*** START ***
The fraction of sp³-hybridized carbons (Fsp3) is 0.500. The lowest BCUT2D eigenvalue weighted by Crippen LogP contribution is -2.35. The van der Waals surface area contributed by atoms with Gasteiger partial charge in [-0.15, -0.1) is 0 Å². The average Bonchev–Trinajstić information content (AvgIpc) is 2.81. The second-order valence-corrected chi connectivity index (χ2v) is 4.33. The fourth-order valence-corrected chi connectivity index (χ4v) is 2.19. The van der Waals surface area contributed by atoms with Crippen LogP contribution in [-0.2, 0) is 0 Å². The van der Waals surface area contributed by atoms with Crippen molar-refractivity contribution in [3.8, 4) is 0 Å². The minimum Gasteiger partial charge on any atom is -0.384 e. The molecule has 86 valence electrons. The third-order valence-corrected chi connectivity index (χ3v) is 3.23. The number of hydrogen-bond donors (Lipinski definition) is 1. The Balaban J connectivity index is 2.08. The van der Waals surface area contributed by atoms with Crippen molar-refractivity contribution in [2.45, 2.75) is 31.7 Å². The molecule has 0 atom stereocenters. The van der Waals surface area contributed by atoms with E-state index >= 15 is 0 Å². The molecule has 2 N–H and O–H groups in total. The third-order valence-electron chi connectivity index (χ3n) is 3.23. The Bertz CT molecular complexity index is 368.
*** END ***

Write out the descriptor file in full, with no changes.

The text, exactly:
The fraction of sp³-hybridized carbons (Fsp3) is 0.500. The lowest BCUT2D eigenvalue weighted by Crippen LogP contribution is -2.35. The van der Waals surface area contributed by atoms with Gasteiger partial charge in [-0.15, -0.1) is 0 Å². The average Bonchev–Trinajstić information content (AvgIpc) is 2.81. The second-order valence-corrected chi connectivity index (χ2v) is 4.33. The fourth-order valence-corrected chi connectivity index (χ4v) is 2.19. The van der Waals surface area contributed by atoms with Crippen LogP contribution in [-0.2, 0) is 0 Å². The van der Waals surface area contributed by atoms with Crippen molar-refractivity contribution in [3.8, 4) is 0 Å². The minimum Gasteiger partial charge on any atom is -0.384 e. The molecule has 86 valence electrons. The third-order valence-corrected chi connectivity index (χ3v) is 3.23. The number of hydrogen-bond donors (Lipinski definition) is 1. The Balaban J connectivity index is 2.08. The van der Waals surface area contributed by atoms with Crippen molar-refractivity contribution in [2.45, 2.75) is 31.7 Å². The molecule has 0 atom stereocenters. The van der Waals surface area contributed by atoms with E-state index >= 15 is 0 Å². The molecule has 2 N–H and O–H groups in total. The third-order valence-electron chi connectivity index (χ3n) is 3.23. The Bertz CT molecular complexity index is 368.